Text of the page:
Monday, February 01, 2010

See Ya Buddy...

I was running City Bikes in Chevy Chase. It was months or weeks after we opened. I know it was really early. Frank will have to remind me... Nothing exciting was happening in the shop. Something caught my eye and I looked up to see somebody hopping from picnic table to picnic table just outside the window on the Capital Crescent side of the shop. I walked outside and motioned for the kid to come over to me.

I had been asked by the building management to keep kids from doing tricks on that side of the building. The security guard had a camera pointed right on those tables. When Adam came over to me, I asked him if he knew that he wasn't supposed to be riding there. He said yeah, that a guard had chased him off a few times. I could tell by the early-teen posturing that he was waiting for me to tell him to f off as well.

I offered the kid a job.

His interview was brief. What did he know how to do, was he willing to take orders... Yeah, I know you want to learn how to work on bikes but you'll learn when we decide you are ready and you won't learn on bikes that people are paying to have fixed. That was his first lesson.

Besides Frank, Adam was my go-to guy. I could always schedule him to work whenever he could and his arrival was flexible, except for the Summer and weekends. He was generally punctual and always smiling and apologetic if he was late. And he knew I would punish him... Moving the cardboard

When I heard Adam was dead, I was in Disney World with my own kids. I stopped right away and started to run through all of the people I would have to tell. The list got pretty long pretty quickly. Former customers, staff, riders, teammates... Adam really was an important part of the City Bikes family. When I was given the responsibility of running City Bikes in Chevy Chase, I was also allowed to make the shop how I wanted to. Most of the people who shopped there in the first three years of the shop remember each other, and the staff. I worked very hard to create a family among the staff members. I talked about backing each other up, taking care of each other, working together, sharing the load, being honest and generally just working hard for each other and the customers would get it. And I think they did.

Adam gave me a chance to mentor a kid. We talked about music, movies, riding, ladies, wrenching and a host of other things. I can honestly say that he was my go-to kid. The shop rat turned shop pro. A really good kid who found his anchor on his bike. Not the best student, but an old soul with a jester's smirk. He would do whatever I asked of him and for that, I only asked what was truly important. I think he learned a lot from the older shop veterans and realized that there was some wisdom in it. For all his wrong turns and cracked frames, the kid learned, and lived and loved.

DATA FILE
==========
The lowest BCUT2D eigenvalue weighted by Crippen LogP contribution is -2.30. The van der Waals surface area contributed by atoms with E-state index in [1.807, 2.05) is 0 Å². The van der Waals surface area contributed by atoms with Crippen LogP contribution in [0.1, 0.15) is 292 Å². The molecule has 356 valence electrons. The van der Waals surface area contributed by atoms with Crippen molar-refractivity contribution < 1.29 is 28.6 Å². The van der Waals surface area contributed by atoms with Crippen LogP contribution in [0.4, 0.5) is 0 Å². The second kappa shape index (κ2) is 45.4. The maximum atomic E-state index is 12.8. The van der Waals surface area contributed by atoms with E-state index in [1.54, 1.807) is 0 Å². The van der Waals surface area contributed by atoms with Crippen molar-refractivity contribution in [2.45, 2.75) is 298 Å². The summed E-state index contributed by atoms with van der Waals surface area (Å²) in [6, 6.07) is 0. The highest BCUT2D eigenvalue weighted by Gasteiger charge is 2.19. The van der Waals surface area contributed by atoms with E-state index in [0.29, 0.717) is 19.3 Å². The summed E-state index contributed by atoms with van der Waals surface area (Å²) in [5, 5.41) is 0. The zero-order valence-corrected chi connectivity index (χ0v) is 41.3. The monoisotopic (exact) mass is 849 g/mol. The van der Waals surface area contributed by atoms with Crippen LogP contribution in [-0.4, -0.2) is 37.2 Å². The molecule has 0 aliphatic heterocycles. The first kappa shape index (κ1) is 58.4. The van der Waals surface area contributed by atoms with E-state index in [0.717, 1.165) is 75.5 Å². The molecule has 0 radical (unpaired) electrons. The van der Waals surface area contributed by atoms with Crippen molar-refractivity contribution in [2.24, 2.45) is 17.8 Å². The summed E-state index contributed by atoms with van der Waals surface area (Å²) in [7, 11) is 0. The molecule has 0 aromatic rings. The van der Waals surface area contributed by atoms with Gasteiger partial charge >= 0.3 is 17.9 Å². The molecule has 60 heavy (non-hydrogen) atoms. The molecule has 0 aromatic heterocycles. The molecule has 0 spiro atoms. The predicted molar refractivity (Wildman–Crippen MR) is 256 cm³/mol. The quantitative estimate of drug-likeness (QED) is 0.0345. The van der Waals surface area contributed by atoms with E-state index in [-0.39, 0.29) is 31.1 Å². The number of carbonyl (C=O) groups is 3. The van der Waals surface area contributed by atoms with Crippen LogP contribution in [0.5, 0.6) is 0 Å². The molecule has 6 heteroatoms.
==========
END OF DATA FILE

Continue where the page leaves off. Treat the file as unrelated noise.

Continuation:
When Adam went away to school, I was super happy for him. We spent a weekend at a downhill race at Whitetail, hanging out, sitting under the Easy-Ups in a torrential downpour. Since we were sleeping in the bread truck, I decided I would let him have a beer with me after four years of watching us drink beer at the shop. I knew he was drinking outside of the shop but he knew he was not allowed to drink around me.

And then he told me how much beer he took from the fridge in the back of the shop... with a big, BIG smile...

Adam Lockard died in a fire on Saturday at 5am in Gunnison, CO. He made it to the ripe old age of 21. I am very sad to see such a life end so early. I am very lucky to have been a part of his life and will always remember him fondly. As I watch my kids grown, I'll be reminded of the boy who grew up right in front of my eyes.

Ride on, Adam. Ride on. We'll keep the rubber side down for you. Well, most of the time...

Here's a brief write-up of our trip to Whitetail. Pics soon... Thankfully Joel takes a lot of pics. Here's Adam doing what he loves best...


At 8:52 PM, Anonymous Anonymous said...

This is a great picture that you painted of Adam. He was a great kid and we all saw it. He was entertaining even cutting up cardboard.

At 1:50 PM, Blogger Big Daddy Mike said...

And he never got out of cutting up cardboard. I think that was shop rat job #1. Maybe #2. I still remember when we bumped him up to changing flats! Wow. By the time he left, he was building wheels and bleeding brakes...

We had a great crew in the early days and Adam was a crucial part of it. He was our collective little brother.

At 9:34 PM, Blogger camps said...

Well written Mike & Susan,
Sorry to hear it


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